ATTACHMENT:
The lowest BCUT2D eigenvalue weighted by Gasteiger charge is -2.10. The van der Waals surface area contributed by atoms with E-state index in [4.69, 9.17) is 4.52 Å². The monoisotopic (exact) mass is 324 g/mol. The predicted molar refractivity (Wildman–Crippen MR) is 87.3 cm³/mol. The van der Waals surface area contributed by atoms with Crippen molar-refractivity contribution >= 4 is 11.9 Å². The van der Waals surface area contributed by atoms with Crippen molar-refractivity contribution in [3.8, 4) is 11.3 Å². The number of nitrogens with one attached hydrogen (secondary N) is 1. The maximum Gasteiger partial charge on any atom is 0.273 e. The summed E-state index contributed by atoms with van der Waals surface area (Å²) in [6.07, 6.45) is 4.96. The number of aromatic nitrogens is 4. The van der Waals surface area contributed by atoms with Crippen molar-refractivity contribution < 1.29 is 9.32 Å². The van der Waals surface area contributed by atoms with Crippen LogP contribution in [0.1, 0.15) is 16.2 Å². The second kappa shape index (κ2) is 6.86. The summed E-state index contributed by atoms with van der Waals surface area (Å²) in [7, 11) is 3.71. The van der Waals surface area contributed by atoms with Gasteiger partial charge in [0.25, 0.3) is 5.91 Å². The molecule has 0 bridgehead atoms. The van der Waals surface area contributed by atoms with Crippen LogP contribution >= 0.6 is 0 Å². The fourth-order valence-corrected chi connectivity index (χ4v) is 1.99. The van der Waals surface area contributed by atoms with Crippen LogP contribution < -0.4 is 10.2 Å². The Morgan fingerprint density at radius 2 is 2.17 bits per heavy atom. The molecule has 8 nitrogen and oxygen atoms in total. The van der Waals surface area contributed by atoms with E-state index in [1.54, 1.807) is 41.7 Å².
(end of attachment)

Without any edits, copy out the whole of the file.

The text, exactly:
The lowest BCUT2D eigenvalue weighted by Gasteiger charge is -2.10. The van der Waals surface area contributed by atoms with E-state index in [4.69, 9.17) is 4.52 Å². The monoisotopic (exact) mass is 324 g/mol. The predicted molar refractivity (Wildman–Crippen MR) is 87.3 cm³/mol. The van der Waals surface area contributed by atoms with Crippen molar-refractivity contribution >= 4 is 11.9 Å². The van der Waals surface area contributed by atoms with Crippen molar-refractivity contribution in [3.8, 4) is 11.3 Å². The number of nitrogens with one attached hydrogen (secondary N) is 1. The maximum Gasteiger partial charge on any atom is 0.273 e. The summed E-state index contributed by atoms with van der Waals surface area (Å²) in [6.07, 6.45) is 4.96. The number of aromatic nitrogens is 4. The van der Waals surface area contributed by atoms with Crippen molar-refractivity contribution < 1.29 is 9.32 Å². The van der Waals surface area contributed by atoms with Crippen LogP contribution in [0.1, 0.15) is 16.2 Å². The second kappa shape index (κ2) is 6.86. The summed E-state index contributed by atoms with van der Waals surface area (Å²) in [7, 11) is 3.71. The van der Waals surface area contributed by atoms with Gasteiger partial charge in [0.25, 0.3) is 5.91 Å². The molecule has 0 bridgehead atoms. The van der Waals surface area contributed by atoms with Crippen LogP contribution >= 0.6 is 0 Å². The fourth-order valence-corrected chi connectivity index (χ4v) is 1.99. The van der Waals surface area contributed by atoms with Crippen LogP contribution < -0.4 is 10.2 Å². The Morgan fingerprint density at radius 2 is 2.17 bits per heavy atom. The molecule has 8 nitrogen and oxygen atoms in total. The van der Waals surface area contributed by atoms with E-state index in [1.54, 1.807) is 41.7 Å².